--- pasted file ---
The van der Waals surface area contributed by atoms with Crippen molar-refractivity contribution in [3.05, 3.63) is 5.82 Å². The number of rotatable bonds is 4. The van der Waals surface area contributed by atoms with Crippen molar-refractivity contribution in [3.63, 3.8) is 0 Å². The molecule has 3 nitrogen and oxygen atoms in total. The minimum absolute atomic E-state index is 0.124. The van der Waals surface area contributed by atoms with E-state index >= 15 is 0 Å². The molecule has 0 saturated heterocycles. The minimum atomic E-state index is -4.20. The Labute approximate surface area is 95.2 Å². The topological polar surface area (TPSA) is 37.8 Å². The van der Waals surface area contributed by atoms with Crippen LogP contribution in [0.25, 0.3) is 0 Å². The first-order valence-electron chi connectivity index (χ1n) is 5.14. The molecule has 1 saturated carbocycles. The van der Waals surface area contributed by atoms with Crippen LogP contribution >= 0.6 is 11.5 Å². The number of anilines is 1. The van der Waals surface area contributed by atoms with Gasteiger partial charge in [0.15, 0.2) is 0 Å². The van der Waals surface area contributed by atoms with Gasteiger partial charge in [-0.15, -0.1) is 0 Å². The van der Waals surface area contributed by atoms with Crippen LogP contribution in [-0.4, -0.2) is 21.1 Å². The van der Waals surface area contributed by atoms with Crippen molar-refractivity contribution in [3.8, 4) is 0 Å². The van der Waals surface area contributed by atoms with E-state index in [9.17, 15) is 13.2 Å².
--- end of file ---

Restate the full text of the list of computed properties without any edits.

The van der Waals surface area contributed by atoms with Crippen molar-refractivity contribution in [3.05, 3.63) is 5.82 Å². The number of rotatable bonds is 4. The van der Waals surface area contributed by atoms with Crippen molar-refractivity contribution in [3.63, 3.8) is 0 Å². The molecule has 3 nitrogen and oxygen atoms in total. The minimum absolute atomic E-state index is 0.124. The van der Waals surface area contributed by atoms with E-state index >= 15 is 0 Å². The molecule has 0 saturated heterocycles. The minimum atomic E-state index is -4.20. The Labute approximate surface area is 95.2 Å². The topological polar surface area (TPSA) is 37.8 Å². The van der Waals surface area contributed by atoms with Crippen LogP contribution in [0.25, 0.3) is 0 Å². The first-order valence-electron chi connectivity index (χ1n) is 5.14. The molecule has 1 saturated carbocycles. The van der Waals surface area contributed by atoms with Crippen LogP contribution >= 0.6 is 11.5 Å². The number of anilines is 1. The van der Waals surface area contributed by atoms with Gasteiger partial charge in [0.15, 0.2) is 0 Å². The van der Waals surface area contributed by atoms with Gasteiger partial charge in [-0.15, -0.1) is 0 Å². The van der Waals surface area contributed by atoms with Crippen LogP contribution in [-0.4, -0.2) is 21.1 Å². The van der Waals surface area contributed by atoms with Crippen molar-refractivity contribution in [3.8, 4) is 0 Å². The van der Waals surface area contributed by atoms with E-state index in [9.17, 15) is 13.2 Å².